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Development aid and climate finance

Eyckmans, Johan, Fankhauser, Sam ORCID: 0000-0003-2100-7888 and Kverndokk, Snorre (2016) Development aid and climate finance. Environmental and Resource Economics, 63 (2). pp. 429-450. ISSN 0924-6460

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Identification Number: 10.1007/s10640-015-9883-3


This paper discusses the implications of climate change for official transfers from rich countries (the North) to poor countries (the South) when the motivation for transfers is ethical rather than strategic. Traditional development transfers to increase income and reduce poverty are complemented by new financial flows to reduce greenhouse gas emissions (mitigation transfers) and become climate-resilient (adaptation transfers). We find that in the absence of barriers to adaptation, mitigation or development, climate change will make isolated transfers less efficient: A large part of their intended effect (to increase income, reduce emissions, or boost climate-resilience) dissipates as the South reallocates its own resources to achieve the mitigation, adaptation and consumption balance it prefers. Only in the case of least-developed countries, which are unable to adapt fully due to income constraints, will adaptation support lead to more climate resilience. In all other cases, if the North wishes to change the balance between mitigation, adaptation and consumption it should structure its transfers as “matching grants”, which are tied to the South’s own level of funding. Alternatively, the North could provide an integrated “climate-compatible development” package that recognizes the combined climate and development requirements of the South. If the aim is to increase both mitigation and adaptation in the South, development assistance that increases the income level, can be an effective measure, but only if there is an international agreement and the recipient country is not income constrained. If the recipient country is very poor, development aid may reduce adaptation effort.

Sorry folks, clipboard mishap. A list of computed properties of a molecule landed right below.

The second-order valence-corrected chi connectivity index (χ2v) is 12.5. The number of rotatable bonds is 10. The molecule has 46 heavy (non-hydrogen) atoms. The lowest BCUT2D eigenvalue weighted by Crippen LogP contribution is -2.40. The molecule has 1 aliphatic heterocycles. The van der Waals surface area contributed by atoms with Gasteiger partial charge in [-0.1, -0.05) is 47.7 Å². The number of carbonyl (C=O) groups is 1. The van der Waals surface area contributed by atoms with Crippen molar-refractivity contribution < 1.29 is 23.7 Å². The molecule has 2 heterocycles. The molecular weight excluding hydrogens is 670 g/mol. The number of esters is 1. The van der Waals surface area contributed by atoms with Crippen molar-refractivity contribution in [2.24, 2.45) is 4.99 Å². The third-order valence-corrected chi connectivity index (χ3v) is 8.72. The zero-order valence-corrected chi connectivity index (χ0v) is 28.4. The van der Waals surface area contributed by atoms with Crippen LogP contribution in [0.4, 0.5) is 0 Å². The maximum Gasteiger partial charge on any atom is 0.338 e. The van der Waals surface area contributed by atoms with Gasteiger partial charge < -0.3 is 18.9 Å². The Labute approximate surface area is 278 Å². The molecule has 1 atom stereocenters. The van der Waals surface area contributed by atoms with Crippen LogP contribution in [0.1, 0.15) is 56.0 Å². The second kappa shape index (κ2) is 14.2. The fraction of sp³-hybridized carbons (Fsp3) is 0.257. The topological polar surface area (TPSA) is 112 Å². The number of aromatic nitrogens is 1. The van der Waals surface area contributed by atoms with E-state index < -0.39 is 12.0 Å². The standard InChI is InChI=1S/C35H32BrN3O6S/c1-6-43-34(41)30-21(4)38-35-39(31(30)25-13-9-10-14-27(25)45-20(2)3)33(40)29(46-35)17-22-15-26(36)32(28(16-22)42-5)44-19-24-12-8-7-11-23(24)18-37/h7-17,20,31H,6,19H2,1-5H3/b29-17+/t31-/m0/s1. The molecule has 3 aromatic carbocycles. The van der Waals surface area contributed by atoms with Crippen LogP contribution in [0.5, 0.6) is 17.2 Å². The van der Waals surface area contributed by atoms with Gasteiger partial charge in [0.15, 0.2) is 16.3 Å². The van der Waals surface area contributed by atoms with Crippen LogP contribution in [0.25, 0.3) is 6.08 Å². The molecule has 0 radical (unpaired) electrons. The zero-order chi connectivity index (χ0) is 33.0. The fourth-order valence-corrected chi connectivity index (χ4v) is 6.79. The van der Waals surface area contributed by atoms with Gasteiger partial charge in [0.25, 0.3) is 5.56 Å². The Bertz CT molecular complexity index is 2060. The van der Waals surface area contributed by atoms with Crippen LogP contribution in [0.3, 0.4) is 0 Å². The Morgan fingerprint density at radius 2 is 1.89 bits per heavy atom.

Item Type: Article
Official URL:
Additional Information: © 2015 Springer Science+Business Media Dordrecht
Divisions: Grantham Research Institute
Subjects: G Geography. Anthropology. Recreation > GE Environmental Sciences
H Social Sciences > HG Finance
Date Deposited: 18 Nov 2015 15:16
Last Modified: 29 May 2024 05:27
Projects: ES/K006576/1, MILJØ2015
Funders: Economic and Social Research Council, Grantham Foundation for the Protection of the Environment, Research Council of Norway

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